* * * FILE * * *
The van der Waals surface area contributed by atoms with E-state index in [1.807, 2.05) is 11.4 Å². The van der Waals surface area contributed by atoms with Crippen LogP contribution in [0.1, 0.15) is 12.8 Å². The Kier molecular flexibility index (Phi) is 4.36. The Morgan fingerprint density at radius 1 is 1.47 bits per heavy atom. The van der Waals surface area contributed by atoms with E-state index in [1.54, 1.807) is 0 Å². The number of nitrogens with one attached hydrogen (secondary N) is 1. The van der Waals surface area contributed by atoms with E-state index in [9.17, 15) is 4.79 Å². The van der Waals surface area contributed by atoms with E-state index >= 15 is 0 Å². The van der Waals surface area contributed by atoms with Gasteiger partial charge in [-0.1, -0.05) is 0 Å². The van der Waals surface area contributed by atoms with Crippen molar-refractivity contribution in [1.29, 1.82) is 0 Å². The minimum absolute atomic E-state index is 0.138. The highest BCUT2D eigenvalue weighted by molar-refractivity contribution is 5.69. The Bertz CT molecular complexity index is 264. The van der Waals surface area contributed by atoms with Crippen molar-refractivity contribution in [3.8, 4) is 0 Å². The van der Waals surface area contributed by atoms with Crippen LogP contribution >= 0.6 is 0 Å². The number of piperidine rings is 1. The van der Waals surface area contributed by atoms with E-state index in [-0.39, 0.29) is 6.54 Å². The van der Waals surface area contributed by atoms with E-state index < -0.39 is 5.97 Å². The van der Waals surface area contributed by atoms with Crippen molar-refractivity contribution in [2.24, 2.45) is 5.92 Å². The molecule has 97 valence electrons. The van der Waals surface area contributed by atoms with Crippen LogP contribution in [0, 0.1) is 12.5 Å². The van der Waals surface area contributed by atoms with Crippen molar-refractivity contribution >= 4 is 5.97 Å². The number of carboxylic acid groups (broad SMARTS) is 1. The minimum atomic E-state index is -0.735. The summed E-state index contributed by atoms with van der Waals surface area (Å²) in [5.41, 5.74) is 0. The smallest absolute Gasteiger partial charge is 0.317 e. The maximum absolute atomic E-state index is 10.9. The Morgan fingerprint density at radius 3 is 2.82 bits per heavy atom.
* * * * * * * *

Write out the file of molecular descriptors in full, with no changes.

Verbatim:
The van der Waals surface area contributed by atoms with E-state index in [1.807, 2.05) is 11.4 Å². The van der Waals surface area contributed by atoms with Crippen LogP contribution in [0.1, 0.15) is 12.8 Å². The Kier molecular flexibility index (Phi) is 4.36. The Morgan fingerprint density at radius 1 is 1.47 bits per heavy atom. The van der Waals surface area contributed by atoms with E-state index in [1.54, 1.807) is 0 Å². The number of nitrogens with one attached hydrogen (secondary N) is 1. The van der Waals surface area contributed by atoms with E-state index in [9.17, 15) is 4.79 Å². The van der Waals surface area contributed by atoms with E-state index >= 15 is 0 Å². The van der Waals surface area contributed by atoms with Gasteiger partial charge in [-0.1, -0.05) is 0 Å². The van der Waals surface area contributed by atoms with Crippen molar-refractivity contribution in [1.29, 1.82) is 0 Å². The minimum absolute atomic E-state index is 0.138. The highest BCUT2D eigenvalue weighted by molar-refractivity contribution is 5.69. The Bertz CT molecular complexity index is 264. The van der Waals surface area contributed by atoms with Crippen molar-refractivity contribution in [3.8, 4) is 0 Å². The van der Waals surface area contributed by atoms with Crippen LogP contribution >= 0.6 is 0 Å². The number of piperidine rings is 1. The van der Waals surface area contributed by atoms with E-state index in [-0.39, 0.29) is 6.54 Å². The van der Waals surface area contributed by atoms with E-state index < -0.39 is 5.97 Å². The van der Waals surface area contributed by atoms with Crippen molar-refractivity contribution in [2.24, 2.45) is 5.92 Å². The molecule has 97 valence electrons. The van der Waals surface area contributed by atoms with Crippen LogP contribution in [0, 0.1) is 12.5 Å². The van der Waals surface area contributed by atoms with Crippen molar-refractivity contribution >= 4 is 5.97 Å². The number of carboxylic acid groups (broad SMARTS) is 1. The minimum atomic E-state index is -0.735. The summed E-state index contributed by atoms with van der Waals surface area (Å²) in [5.41, 5.74) is 0. The smallest absolute Gasteiger partial charge is 0.317 e. The maximum absolute atomic E-state index is 10.9. The Morgan fingerprint density at radius 3 is 2.82 bits per heavy atom.